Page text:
Helping in the Kawama school classroom and Joseph 'starring' in our video
We had a very entertaining Sunday in church with the Cranleigh pupils made the standard but no less true comment, that ‘if chapel were like that, no one would mind going’, a reference not just to the ‘entertainment' but also the greater spirituality obvious in the congregation. The church was rapidly transformed into a market place after lunch (don’t worry, we weren’t selling Doves or changing money (John 2:16) with the annual clothes sale - clothes brought over the the UK, sold to the local community at knock down prices with all the money going back to the community. Last year’s sale went a long way to building the bore hole to give the school clean water. As last year, there were almost punch-ups over the most desired items such football kit. Woking at the sale was exhausting but a great way to get to know some of the local community. Then, during the week we helped with interviewing all the pupils, in lessons and various other school activities. The stay cumulated in a brilliant football match between Cranleigh and Kawama, Cranleigh did win but the boys had to work so hard and it must be pointed out the the Cranleigh boys averaged 17 years old and the Kawama boys about 11!
Helping in th school ktchen and a very pleased buyer at the clothes sale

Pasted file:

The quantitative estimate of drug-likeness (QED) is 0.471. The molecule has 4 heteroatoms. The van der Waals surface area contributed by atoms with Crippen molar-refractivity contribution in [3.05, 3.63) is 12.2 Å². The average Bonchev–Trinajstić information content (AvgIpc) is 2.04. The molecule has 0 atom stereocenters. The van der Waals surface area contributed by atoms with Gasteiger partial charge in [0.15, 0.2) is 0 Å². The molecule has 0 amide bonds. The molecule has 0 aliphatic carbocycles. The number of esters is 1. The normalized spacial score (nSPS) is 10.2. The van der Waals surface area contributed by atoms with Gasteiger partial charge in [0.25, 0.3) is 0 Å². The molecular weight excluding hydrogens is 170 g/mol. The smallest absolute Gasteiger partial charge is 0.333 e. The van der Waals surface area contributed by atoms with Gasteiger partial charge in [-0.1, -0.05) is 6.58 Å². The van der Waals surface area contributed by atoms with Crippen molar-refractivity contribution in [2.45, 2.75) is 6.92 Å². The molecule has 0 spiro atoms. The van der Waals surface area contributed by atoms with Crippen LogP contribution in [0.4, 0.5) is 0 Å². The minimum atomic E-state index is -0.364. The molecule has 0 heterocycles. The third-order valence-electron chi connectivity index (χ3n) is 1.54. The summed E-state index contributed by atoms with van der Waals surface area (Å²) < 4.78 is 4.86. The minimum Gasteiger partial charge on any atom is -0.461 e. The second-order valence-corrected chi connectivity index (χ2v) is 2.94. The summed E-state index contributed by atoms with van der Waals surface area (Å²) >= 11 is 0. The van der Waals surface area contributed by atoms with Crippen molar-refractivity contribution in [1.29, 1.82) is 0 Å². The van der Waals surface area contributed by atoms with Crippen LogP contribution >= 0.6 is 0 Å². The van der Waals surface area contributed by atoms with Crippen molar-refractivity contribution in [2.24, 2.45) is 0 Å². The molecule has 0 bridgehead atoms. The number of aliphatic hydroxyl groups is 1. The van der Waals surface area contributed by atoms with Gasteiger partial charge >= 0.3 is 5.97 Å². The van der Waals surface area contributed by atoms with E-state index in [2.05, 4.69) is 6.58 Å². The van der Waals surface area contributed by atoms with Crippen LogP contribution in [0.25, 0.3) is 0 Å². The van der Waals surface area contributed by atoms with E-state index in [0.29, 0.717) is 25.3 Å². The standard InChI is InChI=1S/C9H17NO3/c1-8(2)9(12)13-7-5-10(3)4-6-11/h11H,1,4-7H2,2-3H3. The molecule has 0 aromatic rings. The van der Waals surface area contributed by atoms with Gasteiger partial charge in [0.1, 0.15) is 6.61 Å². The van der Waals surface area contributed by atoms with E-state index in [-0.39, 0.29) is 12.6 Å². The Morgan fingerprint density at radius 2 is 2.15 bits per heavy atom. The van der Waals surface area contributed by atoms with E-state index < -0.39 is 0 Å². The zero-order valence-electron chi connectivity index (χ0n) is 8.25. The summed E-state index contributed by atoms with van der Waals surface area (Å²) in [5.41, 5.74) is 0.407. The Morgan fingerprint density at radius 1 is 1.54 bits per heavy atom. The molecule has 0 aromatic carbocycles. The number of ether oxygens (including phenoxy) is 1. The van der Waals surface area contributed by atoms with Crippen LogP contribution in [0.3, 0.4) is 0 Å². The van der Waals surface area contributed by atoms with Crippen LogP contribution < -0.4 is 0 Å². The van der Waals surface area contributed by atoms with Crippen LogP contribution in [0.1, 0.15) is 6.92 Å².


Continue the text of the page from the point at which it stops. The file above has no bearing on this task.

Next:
It was great to have Becs Gibson with us who has just finished her Masters in International Development & Education, writing her thesis on absenteeism at Kawama. Most of these pupils are desperate to be educated and even with all the amazing work Beyond Ourselves do it is still an uphill struggle for many of them to attend school on a regular basis. Reasons cited include having to help out at home or with their parents’ work; problems travelling to school (particularly difficult in rainy season) and of course illness - Malaria and HIV related illnesses being prevalent (although interestingly Malaria is the name given to any flu-like symptoms). Finally, adolescent girls find it even harder to attend when they start menstruating, especially as the local doctor is a man whom they refuse to see. The very impressive Jodie Collins and Beyond Ourselves team are working so hard with the pupils, teachers and families to try to ensure these pupils stay in school. They are making great progress because they work in the whole community rather than just building a school and moving on.